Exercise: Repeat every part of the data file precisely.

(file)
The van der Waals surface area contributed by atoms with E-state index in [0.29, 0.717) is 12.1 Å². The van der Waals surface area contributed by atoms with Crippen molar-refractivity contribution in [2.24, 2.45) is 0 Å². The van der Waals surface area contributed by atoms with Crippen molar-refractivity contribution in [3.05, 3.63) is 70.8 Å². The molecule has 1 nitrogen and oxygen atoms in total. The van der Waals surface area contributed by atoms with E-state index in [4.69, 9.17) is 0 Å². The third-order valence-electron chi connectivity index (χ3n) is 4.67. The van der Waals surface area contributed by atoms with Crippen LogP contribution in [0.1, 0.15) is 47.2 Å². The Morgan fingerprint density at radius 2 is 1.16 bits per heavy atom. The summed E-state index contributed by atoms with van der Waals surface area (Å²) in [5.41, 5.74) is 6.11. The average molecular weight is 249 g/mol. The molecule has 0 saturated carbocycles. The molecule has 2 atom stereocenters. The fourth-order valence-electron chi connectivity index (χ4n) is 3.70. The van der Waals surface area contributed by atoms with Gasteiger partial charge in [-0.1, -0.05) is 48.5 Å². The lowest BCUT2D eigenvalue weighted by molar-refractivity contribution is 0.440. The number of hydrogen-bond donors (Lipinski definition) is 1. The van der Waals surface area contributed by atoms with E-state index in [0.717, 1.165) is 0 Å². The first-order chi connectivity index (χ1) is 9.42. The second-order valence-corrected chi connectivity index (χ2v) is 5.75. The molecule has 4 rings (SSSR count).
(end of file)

The van der Waals surface area contributed by atoms with E-state index in [0.29, 0.717) is 12.1 Å². The van der Waals surface area contributed by atoms with Crippen molar-refractivity contribution in [2.24, 2.45) is 0 Å². The van der Waals surface area contributed by atoms with Crippen molar-refractivity contribution in [3.05, 3.63) is 70.8 Å². The molecule has 1 nitrogen and oxygen atoms in total. The van der Waals surface area contributed by atoms with E-state index in [4.69, 9.17) is 0 Å². The third-order valence-electron chi connectivity index (χ3n) is 4.67. The van der Waals surface area contributed by atoms with Crippen LogP contribution in [0.1, 0.15) is 47.2 Å². The Morgan fingerprint density at radius 2 is 1.16 bits per heavy atom. The summed E-state index contributed by atoms with van der Waals surface area (Å²) in [5.41, 5.74) is 6.11. The average molecular weight is 249 g/mol. The molecule has 0 saturated carbocycles. The molecule has 2 atom stereocenters. The fourth-order valence-electron chi connectivity index (χ4n) is 3.70. The van der Waals surface area contributed by atoms with Gasteiger partial charge in [-0.1, -0.05) is 48.5 Å². The lowest BCUT2D eigenvalue weighted by molar-refractivity contribution is 0.440. The number of hydrogen-bond donors (Lipinski definition) is 1. The van der Waals surface area contributed by atoms with E-state index in [0.717, 1.165) is 0 Å². The first-order chi connectivity index (χ1) is 9.42. The second-order valence-corrected chi connectivity index (χ2v) is 5.75. The molecule has 4 rings (SSSR count).